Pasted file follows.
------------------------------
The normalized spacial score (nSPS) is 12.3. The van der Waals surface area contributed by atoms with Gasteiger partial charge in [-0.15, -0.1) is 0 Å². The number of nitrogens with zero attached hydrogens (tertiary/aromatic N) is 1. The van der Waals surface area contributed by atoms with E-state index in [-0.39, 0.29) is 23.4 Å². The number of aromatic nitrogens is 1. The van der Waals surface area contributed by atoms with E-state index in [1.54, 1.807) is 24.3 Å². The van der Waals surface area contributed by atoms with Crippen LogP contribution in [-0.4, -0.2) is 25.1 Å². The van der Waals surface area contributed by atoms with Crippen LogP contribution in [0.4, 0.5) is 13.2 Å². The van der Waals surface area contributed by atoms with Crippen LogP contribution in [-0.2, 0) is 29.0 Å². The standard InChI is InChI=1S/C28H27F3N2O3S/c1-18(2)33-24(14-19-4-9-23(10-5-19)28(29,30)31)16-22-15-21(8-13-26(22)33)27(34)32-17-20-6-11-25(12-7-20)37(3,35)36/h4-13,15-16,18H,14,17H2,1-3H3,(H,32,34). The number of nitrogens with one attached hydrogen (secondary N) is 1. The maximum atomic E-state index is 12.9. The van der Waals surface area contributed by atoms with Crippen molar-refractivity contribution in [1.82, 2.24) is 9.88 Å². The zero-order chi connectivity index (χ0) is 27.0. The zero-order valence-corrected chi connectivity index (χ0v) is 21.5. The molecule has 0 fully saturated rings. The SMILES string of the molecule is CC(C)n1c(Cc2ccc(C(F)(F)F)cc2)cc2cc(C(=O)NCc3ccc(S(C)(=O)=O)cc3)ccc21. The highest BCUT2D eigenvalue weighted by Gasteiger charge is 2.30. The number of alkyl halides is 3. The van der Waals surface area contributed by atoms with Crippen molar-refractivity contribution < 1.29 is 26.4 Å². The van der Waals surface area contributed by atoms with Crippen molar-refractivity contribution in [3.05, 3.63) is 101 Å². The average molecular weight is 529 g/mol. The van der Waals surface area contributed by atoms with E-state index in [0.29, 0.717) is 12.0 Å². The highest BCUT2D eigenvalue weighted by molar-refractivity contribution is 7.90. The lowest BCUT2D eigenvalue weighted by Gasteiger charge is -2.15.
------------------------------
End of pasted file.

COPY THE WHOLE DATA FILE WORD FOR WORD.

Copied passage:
The normalized spacial score (nSPS) is 12.3. The van der Waals surface area contributed by atoms with Gasteiger partial charge in [-0.15, -0.1) is 0 Å². The number of nitrogens with zero attached hydrogens (tertiary/aromatic N) is 1. The van der Waals surface area contributed by atoms with E-state index in [-0.39, 0.29) is 23.4 Å². The number of aromatic nitrogens is 1. The van der Waals surface area contributed by atoms with E-state index in [1.54, 1.807) is 24.3 Å². The van der Waals surface area contributed by atoms with Crippen LogP contribution in [-0.4, -0.2) is 25.1 Å². The van der Waals surface area contributed by atoms with Crippen LogP contribution in [0.4, 0.5) is 13.2 Å². The van der Waals surface area contributed by atoms with Crippen LogP contribution in [-0.2, 0) is 29.0 Å². The standard InChI is InChI=1S/C28H27F3N2O3S/c1-18(2)33-24(14-19-4-9-23(10-5-19)28(29,30)31)16-22-15-21(8-13-26(22)33)27(34)32-17-20-6-11-25(12-7-20)37(3,35)36/h4-13,15-16,18H,14,17H2,1-3H3,(H,32,34). The number of nitrogens with one attached hydrogen (secondary N) is 1. The maximum atomic E-state index is 12.9. The van der Waals surface area contributed by atoms with Crippen molar-refractivity contribution in [1.82, 2.24) is 9.88 Å². The zero-order chi connectivity index (χ0) is 27.0. The zero-order valence-corrected chi connectivity index (χ0v) is 21.5. The molecule has 0 fully saturated rings. The SMILES string of the molecule is CC(C)n1c(Cc2ccc(C(F)(F)F)cc2)cc2cc(C(=O)NCc3ccc(S(C)(=O)=O)cc3)ccc21. The highest BCUT2D eigenvalue weighted by Gasteiger charge is 2.30. The number of alkyl halides is 3. The van der Waals surface area contributed by atoms with Crippen molar-refractivity contribution < 1.29 is 26.4 Å². The van der Waals surface area contributed by atoms with Crippen molar-refractivity contribution in [3.05, 3.63) is 101 Å². The average molecular weight is 529 g/mol. The van der Waals surface area contributed by atoms with E-state index in [0.29, 0.717) is 12.0 Å². The highest BCUT2D eigenvalue weighted by molar-refractivity contribution is 7.90. The lowest BCUT2D eigenvalue weighted by Gasteiger charge is -2.15.